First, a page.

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Hyperuricemia in Congenital Heart Disease

Hyperuricemia in Congenital Heart Disease Abstract β Gout is rarely noted as a clinical problem in secondary polycythemia—even if profound polycythemia exists, as in cyanotic congenital heart disease. A retrospective study of 81 patients with congenital heart disease was done to assess the incidence of hyperuricemia. Twenty of 46 patients with cyanotic congenital heart disease had serum levels of uric acid greater than 8 mg/dl. Thirteen of 16 (81%) cyanotic male patients more than 15 years old had serum levels greater than 8 mg/dl. For cyanotic patients, serum levels of uric acid were related directly to the degree of polycythemia (r =.44; P <.02). Impaired renal function or drug therapy did not seem to account for the hyperuricemia. Because levels of uric acid greater than 10 mg/dl probably are nephropathic, many of these patients may be incurring subclinical uric acid nephropathy. (Am J Dis Child 132:900-902, 1978) References 1. Wyngaarden JB: The etiology and pathogenesis of gout , in Hollander JL, McCarty DJ Jr (eds): Arthritis and Allied Conditions: A Textbook of Rheumatology , ed 8. Philadelphia, Lea & Febiger Inc, 1972, p 1095. 2. Somerville J: Gout in cyanotic congenital heart disease . Br Heart J 23:31-34, 1961.Crossref 3. Yü TF, Weissman B, Sharney L, et al: On the biosynthesis of uric acid from glycine-N15 in primary and secondary polycythemia . Am J Med 21:901-917, 1956.Crossref 4. Talbott JH: Gout and blood dyscrasias . Medicine 38:173-205, 1959. 5. Denman AM, Szur L, Ansell BM: Hyperuricaemia in polycythaemia vera . Ann Rheum Dis 25:340-344, 1966. 6. Lesch M, Nyhan WL: A familial disorder of uric acid metabolism and central nervous system function . Am J Med 36:561-570, 1964.Crossref 7. Yü TA-F, Gutman AB: Uric acid nephrolithiasis in gout: Predisposing factors . Ann Intern Med 67:1133-1148, 1967.Crossref 8. Yü TA-F, Gutman AB: Effect of allopurinol (4-hydroxypyrazolo-(3,4-d) pyrimidine) on serum and urinary uric acid in primary and secondary gout . Am J Med 37:885-898, 1964.Crossref 9. Band PR, Silverberg DS, Henderson JF, et al: Xanthine nephropathy in a patient with lymphosarcoma treated with allopurinol . N Engl J Med 283:354-357, 1970.Crossref 10. Greene ML, Fujimoto WY, Seegmiller JE: Urinary xanthine stones—a rare complication of allopurinol therapy . N Engl J Med 280:426-427, 1969.Crossref http://www.deepdyve.com/assets/images/DeepDyve-Logo-lg.png American Journal of Diseases of Children American Medical Association

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Publisher
American Medical Association
Copyright
Copyright © 1978 American Medical Association. All Rights Reserved.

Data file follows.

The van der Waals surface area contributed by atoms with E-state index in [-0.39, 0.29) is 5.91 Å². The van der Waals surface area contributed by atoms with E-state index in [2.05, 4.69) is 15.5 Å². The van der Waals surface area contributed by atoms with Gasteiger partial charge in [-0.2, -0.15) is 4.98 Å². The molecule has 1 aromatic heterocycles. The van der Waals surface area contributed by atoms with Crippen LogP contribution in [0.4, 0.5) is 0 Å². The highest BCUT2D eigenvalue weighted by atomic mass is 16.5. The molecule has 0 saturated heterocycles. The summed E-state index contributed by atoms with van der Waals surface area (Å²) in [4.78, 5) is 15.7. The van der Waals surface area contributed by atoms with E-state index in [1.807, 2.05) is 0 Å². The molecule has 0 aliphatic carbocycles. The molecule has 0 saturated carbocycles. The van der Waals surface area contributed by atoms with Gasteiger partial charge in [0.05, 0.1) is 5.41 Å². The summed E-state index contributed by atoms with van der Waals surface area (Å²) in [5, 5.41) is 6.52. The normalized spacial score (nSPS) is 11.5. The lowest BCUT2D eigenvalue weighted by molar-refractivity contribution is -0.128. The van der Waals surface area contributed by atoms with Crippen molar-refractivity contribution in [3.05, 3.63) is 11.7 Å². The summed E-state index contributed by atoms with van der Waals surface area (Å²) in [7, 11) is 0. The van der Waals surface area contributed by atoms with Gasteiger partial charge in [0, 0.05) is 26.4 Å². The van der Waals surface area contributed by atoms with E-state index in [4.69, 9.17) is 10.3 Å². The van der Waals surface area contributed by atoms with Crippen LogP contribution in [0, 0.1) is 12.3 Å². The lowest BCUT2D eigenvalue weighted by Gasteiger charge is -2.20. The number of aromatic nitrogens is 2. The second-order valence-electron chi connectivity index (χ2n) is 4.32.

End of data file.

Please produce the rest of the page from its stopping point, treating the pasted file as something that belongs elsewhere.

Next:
ISSN
0002-922X
DOI
10.1001/archpedi.1978.02120340076016
Publisher site
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Abstract

Abstract β Gout is rarely noted as a clinical problem in secondary polycythemia—even if profound polycythemia exists, as in cyanotic congenital heart disease. A retrospective study of 81 patients with congenital heart disease was done to assess the incidence of hyperuricemia. Twenty of 46 patients with cyanotic congenital heart disease had serum levels of uric acid greater than 8 mg/dl. Thirteen of 16 (81%) cyanotic male patients more than 15 years old had serum levels greater than 8 mg/dl. For cyanotic patients, serum levels of uric acid were related directly to the degree of polycythemia (r =.44; P <.02). Impaired renal function or drug therapy did not seem to account for the hyperuricemia. Because levels of uric acid greater than 10 mg/dl probably are nephropathic, many of these patients may be incurring subclinical uric acid nephropathy. (Am J Dis Child 132:900-902, 1978) References 1. Wyngaarden JB: The etiology and pathogenesis of gout , in Hollander JL, McCarty DJ Jr (eds): Arthritis and Allied Conditions: A Textbook of Rheumatology , ed 8. Philadelphia, Lea & Febiger Inc, 1972, p 1095. 2. Somerville J: Gout in cyanotic congenital heart disease . Br Heart J 23:31-34, 1961.Crossref 3. Yü TF, Weissman B, Sharney L, et al: On the biosynthesis of uric acid from glycine-N15 in primary and secondary polycythemia . Am J Med 21:901-917, 1956.Crossref 4. Talbott JH: Gout and blood dyscrasias . Medicine 38:173-205, 1959. 5. Denman AM, Szur L, Ansell BM: Hyperuricaemia in polycythaemia vera . Ann Rheum Dis 25:340-344, 1966. 6. Lesch M, Nyhan WL: A familial disorder of uric acid metabolism and central nervous system function . Am J Med 36:561-570, 1964.Crossref 7. Yü TA-F, Gutman AB: Uric acid nephrolithiasis in gout: Predisposing factors . Ann Intern Med 67:1133-1148, 1967.Crossref 8. Yü TA-F, Gutman AB: Effect of allopurinol (4-hydroxypyrazolo-(3,4-d) pyrimidine) on serum and urinary uric acid in primary and secondary gout . Am J Med 37:885-898, 1964.Crossref 9. Band PR, Silverberg DS, Henderson JF, et al: Xanthine nephropathy in a patient with lymphosarcoma treated with allopurinol . N Engl J Med 283:354-357, 1970.Crossref 10. Greene ML, Fujimoto WY, Seegmiller JE: Urinary xanthine stones—a rare complication of allopurinol therapy . N Engl J Med 280:426-427, 1969.Crossref

Journal

American Journal of Diseases of ChildrenAmerican Medical Association

Published: Sep 1, 1978

References